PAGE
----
SF State News

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News Release


SF State announces new university dean for social justice initiatives

Jacob Perea named to new administrative position focusing on access and equity


SAN FRANCISCO, October 6, 2008 – San Francisco State University has named Jacob Perea university dean for social justice initiatives, a new administrative position that will oversee efforts to promote access and equity at the University. Perea moves to this position after 12 years as dean of SF State's College of Education.

As university dean for social justice initiatives, Perea will work closely with President Robert Corrigan, administrators, faculty and staff to establish best practices that integrate the values of access and equity into teaching, research and all aspects of campus life.

"While social justice is already extremely important to this University, we still have more to learn," Perea said. "I will be consulting faculty and staff across the board and proposing a model that will institutionalize social justice on campus. The goal is that recognizing differences, and dealing with them without fear, becomes common practice at SF State."

"In our most recent strategic planning process -- a grass-roots effort involving dozens of faculty, staff and students -- social justice and equity emerged as SF State's hallmark. As University Dean, Jake Perea will help us take our signature values forward, rooting them even more deeply in all that we do," President Robert A. Corrigan said. "He was the obvious choice to lead this new office. He is known and respected across campus as a moral leader, a person of deep commitment and unquestioned integrity."

In his long career as a teacher, educator and activist, Perea has increased access to education and worked to foster understanding among diverse groups. As dean of the College of Education since 1996, Perea has increased the diversity of the college's faculty, recruiting more women and people of color. He has also developed global partnerships with universities in China and Hong Kong. He has established a study abroad program and the beginnings of a distance learning teaching credential at Hong Kong University.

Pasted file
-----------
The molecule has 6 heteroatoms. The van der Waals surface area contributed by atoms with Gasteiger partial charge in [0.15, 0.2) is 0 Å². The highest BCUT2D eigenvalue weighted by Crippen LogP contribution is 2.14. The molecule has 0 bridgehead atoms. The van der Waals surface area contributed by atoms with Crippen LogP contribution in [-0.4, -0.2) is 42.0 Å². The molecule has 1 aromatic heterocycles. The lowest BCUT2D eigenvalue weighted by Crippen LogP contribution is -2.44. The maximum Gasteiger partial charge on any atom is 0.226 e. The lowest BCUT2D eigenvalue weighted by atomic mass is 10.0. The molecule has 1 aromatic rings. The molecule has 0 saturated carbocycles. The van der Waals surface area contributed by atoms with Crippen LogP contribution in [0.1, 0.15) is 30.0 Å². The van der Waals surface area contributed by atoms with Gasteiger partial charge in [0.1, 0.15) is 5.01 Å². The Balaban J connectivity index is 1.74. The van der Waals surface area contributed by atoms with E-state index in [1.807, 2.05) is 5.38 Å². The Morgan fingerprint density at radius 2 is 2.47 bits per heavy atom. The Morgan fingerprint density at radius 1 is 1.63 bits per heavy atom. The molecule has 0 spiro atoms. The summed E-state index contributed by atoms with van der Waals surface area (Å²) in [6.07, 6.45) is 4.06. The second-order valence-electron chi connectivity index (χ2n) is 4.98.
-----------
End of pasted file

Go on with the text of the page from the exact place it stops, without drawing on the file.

Perea joined SF State in 1977 as a professor of administration and interdisciplinary studies in the College of Education. In 1985, he co-founded the Step to College program at SF State, a high school intervention that encourages disadvantaged students to attend and remain in college. Perea earned a bachelor's degree from New Mexico State University, a master's in education from SF State and an educational doctorate from University of California, Berkeley with a focus on higher education policy analysis. His research has focused on Latino, African American and American Indian graduate rates from public schools and access to higher education.

Perea has received a number of awards for his community work, including a Certificate of Special Congressional Recognition from Speaker Nancy Pelosi in recognition of his outstanding and invaluable service to the community. He is a board member of the Friendship House of American Indians, where he has served recovering adults for the past 14 years. Perea is also a Board Trustee of the Golden Gate National Parks Conservancy where he sits on the Crissy Field Education Committee. He has also served as a member of the Latino Education Advisory Committee, a San Francisco Unified School District taskforce which supports struggling students from the city's Mission district and Bayview-Hunters Point neighborhood.

Perea will assume the role of university dean for social justice initiatives in January 2009 and will report directly to the President. A national search for the dean of the College of Education will begin later this month. In the interim, Associate Dean David Hemphill will be acting dean.

SF State is the only master’s-level public university serving the counties of San Francisco, San Mateo and Marin. The University enrolls more than 30,000 students each year and graduates about 7,000 annually. With nationally acclaimed programs in a range of fields -- from creative writing, cinema and biology to history, broadcast and electronic communication arts, theatre arts and ethnic studies -- the University’s more than 140,000 graduates have contributed to the economic, cultural and civic fabric of San Francisco and beyond.


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